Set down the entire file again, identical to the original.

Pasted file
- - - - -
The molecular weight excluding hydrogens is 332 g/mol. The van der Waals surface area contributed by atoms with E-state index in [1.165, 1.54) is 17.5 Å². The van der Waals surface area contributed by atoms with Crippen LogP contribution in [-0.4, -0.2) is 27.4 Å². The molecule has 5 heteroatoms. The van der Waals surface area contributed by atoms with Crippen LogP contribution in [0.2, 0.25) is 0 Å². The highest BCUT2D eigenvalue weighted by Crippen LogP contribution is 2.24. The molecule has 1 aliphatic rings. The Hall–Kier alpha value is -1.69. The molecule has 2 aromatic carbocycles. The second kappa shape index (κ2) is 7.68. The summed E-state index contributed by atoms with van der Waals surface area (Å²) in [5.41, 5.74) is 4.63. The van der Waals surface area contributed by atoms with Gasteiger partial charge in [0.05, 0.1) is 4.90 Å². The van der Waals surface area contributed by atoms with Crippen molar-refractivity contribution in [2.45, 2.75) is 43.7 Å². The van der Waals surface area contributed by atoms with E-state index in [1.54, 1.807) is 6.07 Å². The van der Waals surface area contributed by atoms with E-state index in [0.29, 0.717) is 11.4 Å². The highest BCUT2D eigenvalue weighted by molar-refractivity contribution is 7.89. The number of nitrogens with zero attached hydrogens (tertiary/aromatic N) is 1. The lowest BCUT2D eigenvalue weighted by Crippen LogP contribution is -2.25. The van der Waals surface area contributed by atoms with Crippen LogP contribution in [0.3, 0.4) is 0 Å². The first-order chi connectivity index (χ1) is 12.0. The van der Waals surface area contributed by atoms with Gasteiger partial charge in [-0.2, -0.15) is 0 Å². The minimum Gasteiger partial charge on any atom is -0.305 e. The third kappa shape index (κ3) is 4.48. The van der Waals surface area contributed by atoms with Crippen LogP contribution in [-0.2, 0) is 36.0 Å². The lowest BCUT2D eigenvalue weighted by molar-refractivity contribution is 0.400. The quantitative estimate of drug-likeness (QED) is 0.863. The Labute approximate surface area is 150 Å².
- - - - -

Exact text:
The molecular weight excluding hydrogens is 332 g/mol. The van der Waals surface area contributed by atoms with E-state index in [1.165, 1.54) is 17.5 Å². The van der Waals surface area contributed by atoms with Crippen LogP contribution in [-0.4, -0.2) is 27.4 Å². The molecule has 5 heteroatoms. The van der Waals surface area contributed by atoms with Crippen LogP contribution in [0.2, 0.25) is 0 Å². The highest BCUT2D eigenvalue weighted by Crippen LogP contribution is 2.24. The molecule has 1 aliphatic rings. The Hall–Kier alpha value is -1.69. The molecule has 2 aromatic carbocycles. The second kappa shape index (κ2) is 7.68. The summed E-state index contributed by atoms with van der Waals surface area (Å²) in [5.41, 5.74) is 4.63. The van der Waals surface area contributed by atoms with Gasteiger partial charge in [0.05, 0.1) is 4.90 Å². The van der Waals surface area contributed by atoms with Crippen molar-refractivity contribution in [2.45, 2.75) is 43.7 Å². The van der Waals surface area contributed by atoms with E-state index in [1.54, 1.807) is 6.07 Å². The van der Waals surface area contributed by atoms with E-state index in [0.29, 0.717) is 11.4 Å². The highest BCUT2D eigenvalue weighted by molar-refractivity contribution is 7.89. The number of nitrogens with zero attached hydrogens (tertiary/aromatic N) is 1. The lowest BCUT2D eigenvalue weighted by Crippen LogP contribution is -2.25. The van der Waals surface area contributed by atoms with Crippen LogP contribution in [0.3, 0.4) is 0 Å². The first-order chi connectivity index (χ1) is 12.0. The van der Waals surface area contributed by atoms with Gasteiger partial charge in [-0.2, -0.15) is 0 Å². The minimum Gasteiger partial charge on any atom is -0.305 e. The third kappa shape index (κ3) is 4.48. The van der Waals surface area contributed by atoms with Crippen LogP contribution in [-0.2, 0) is 36.0 Å². The lowest BCUT2D eigenvalue weighted by molar-refractivity contribution is 0.400. The quantitative estimate of drug-likeness (QED) is 0.863. The Labute approximate surface area is 150 Å².